Research Articles - Retinitis Pigmentosa
- By genetically reprogramming rods to become like cones, researchers from the Washington University School of Medicine in St. Louis may have found an innovative way to treat vision-robbing retinal diseases like retinitis pigmentosa (RP). While their research is at an early stage in mice, it has revealed valuable clues about how to potentially save vision in people. Results of the study were published in a recent online edition of Proceedings of the National Academy of Sciences.
ReNeuron, a stem-cell therapy development company in the United Kingdom, has been granted an orphan designation by the U.S. Food and Drug Administration (FDA) and the European Commission for its emerging retinitis pigmentosa (RP) treatment, known as ReN003. Given to potential treatments for rare conditions that are life-threatening or chronically debilitating, “orphan” status provides a
A Foundation-funded research team led by Dr. Eliot Berson found that adults with retinitis pigmentosa (RP) who, on average, ate one to two three-ounce servings of omega-3 rich fish per week while receiving a supplement of vitamin A palmitate had a 40 percent slower rate of visual acuity loss per year than those taking vitamin A alone. Results of the study were published in the February 13, 2012, online edition of the Archives of Ophthalmology.
The Foundation Fighting Blindness has updated its information on the combined treatment regimen of vitamin A palmitate, oily fish (DHA) and lutein, which can slow vision loss in people with retinitis pigmentosa (RP) and Usher syndrome types 2 and 3. The new information replaces the Vitamin A Packet previously provided by the Foundation.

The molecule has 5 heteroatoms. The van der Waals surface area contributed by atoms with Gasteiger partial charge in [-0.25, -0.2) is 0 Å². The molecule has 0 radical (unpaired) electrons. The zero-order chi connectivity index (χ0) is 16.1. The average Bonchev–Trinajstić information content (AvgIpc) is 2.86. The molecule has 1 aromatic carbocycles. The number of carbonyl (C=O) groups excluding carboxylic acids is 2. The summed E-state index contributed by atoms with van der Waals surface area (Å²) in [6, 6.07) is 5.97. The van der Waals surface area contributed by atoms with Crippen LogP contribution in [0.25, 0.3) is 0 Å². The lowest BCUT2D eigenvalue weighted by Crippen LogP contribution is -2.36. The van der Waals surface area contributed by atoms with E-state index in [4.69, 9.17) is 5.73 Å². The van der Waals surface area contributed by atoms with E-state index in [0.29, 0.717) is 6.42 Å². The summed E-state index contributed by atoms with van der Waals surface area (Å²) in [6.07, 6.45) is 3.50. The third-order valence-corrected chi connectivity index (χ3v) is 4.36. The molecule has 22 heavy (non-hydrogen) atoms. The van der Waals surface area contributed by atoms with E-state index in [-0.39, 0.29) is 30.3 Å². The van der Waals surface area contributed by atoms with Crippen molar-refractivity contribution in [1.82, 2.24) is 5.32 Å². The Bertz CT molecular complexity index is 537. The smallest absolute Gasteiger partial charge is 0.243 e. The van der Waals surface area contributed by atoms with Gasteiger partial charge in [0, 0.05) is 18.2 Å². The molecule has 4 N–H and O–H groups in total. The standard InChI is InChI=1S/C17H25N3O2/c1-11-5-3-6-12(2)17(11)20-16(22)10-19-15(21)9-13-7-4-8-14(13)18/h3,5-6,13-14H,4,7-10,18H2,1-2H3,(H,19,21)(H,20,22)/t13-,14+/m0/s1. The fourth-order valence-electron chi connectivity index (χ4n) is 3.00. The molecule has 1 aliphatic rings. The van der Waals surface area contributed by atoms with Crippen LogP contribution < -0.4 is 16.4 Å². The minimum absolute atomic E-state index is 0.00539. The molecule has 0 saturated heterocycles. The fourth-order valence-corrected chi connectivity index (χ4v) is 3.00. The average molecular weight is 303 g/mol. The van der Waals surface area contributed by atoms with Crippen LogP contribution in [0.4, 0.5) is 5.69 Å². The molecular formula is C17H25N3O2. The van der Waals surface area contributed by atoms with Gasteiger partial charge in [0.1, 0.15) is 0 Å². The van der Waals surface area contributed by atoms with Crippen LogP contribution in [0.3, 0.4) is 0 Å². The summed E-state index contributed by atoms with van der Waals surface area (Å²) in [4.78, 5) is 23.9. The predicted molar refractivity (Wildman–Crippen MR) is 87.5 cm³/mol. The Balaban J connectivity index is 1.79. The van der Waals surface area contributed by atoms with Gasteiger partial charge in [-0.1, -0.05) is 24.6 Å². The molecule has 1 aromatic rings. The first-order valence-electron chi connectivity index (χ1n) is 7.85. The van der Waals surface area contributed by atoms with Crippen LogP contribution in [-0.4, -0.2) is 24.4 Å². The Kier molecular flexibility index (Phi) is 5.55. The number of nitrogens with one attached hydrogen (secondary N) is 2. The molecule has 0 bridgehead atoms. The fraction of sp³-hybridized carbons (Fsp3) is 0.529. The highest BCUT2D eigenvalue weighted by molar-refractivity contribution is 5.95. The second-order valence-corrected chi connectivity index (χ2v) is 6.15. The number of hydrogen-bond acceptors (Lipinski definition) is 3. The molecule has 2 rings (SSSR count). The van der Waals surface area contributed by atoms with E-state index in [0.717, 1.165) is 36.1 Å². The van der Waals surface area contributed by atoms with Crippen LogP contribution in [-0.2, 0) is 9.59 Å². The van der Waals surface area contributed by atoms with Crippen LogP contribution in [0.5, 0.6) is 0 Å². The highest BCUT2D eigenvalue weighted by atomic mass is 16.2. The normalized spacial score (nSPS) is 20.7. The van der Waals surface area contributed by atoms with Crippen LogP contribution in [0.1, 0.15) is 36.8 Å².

The treatment regimen is based on three peer-reviewed, Foundation-funded clinical studies conducted by Dr. Eliot Berson and his colleagues at the
The Argus II retinal prosthesis, a device that can restore some vision to people who are blind from advanced retinitis pigmentosa (RP), has received U.S. market approval from theFood and Drug Administration (FDA). Developed by Second Sight Medical Products, the device will be available later this year in approximately 10 clinical centers across the country. In 2011, the Argus II received marketing approval in Europe. Also known as a “bionic retina,” it is currently the world’s only retinal
The Alpha IMS, a subretinal implant developed by Retina Implant AG of Reutlingen, Germany, has been granted European marketing approval. The device received a CE Mark, a regulatory designation for meeting European safety and reliability standards. Also known as an artificial or bionic retina, the Alpha IMS has
An artificial retina developed by Retina Implant AG of Reutlingen, Germany, has restored meaningful vision to most of the nine blind people — eight with retinitis pigmentosa, one with cone-rod dystrophy — enrolled in a clinical trial. Five of the participants recognized objects such as door knobs, telephones and facial features. One person was able to read store and restaurant signs, and another was able to observe the movements of a wild goose.
Interim results of the clinical trial were published online in
The Foundation is bolstering its commitment to restoring vision for people with the most advanced retinal diseases by investing $800,000 in the development of two emerging optogenetic therapies at the University of California, Berkeley. The funding is in addition to nearly $1.5 million that the Foundation is already providing to the Institut de la Vision in Paris for advancement of itsoptogenetics treatment. The overarching goal of all three projects is to prepare the therapies for clinical trials.
The Argus II® Retinal Prosthesis System, the first and only artificial retina to be approved by the U.S. Food and Drug Administration, will be at least partially covered under Medicare. Payment for both the system and implantation surgery will be provided. Further details of the implementation of Medicare payments — including the amounts of reimbursement and out-of-pocket costs — are forthcoming. People who are considered disabled because of vision loss may qualify for Medicare.
Researchers from the University of California, Davis (UC Davis), have launched a Phase I clinical trial of CD34+ bone marrow stem cells (BMSC) for people with retinal conditions that cause vision loss from ischemia, or loss of blood flow, and cell degeneration. Led by Dr. Susanna Park, the investigative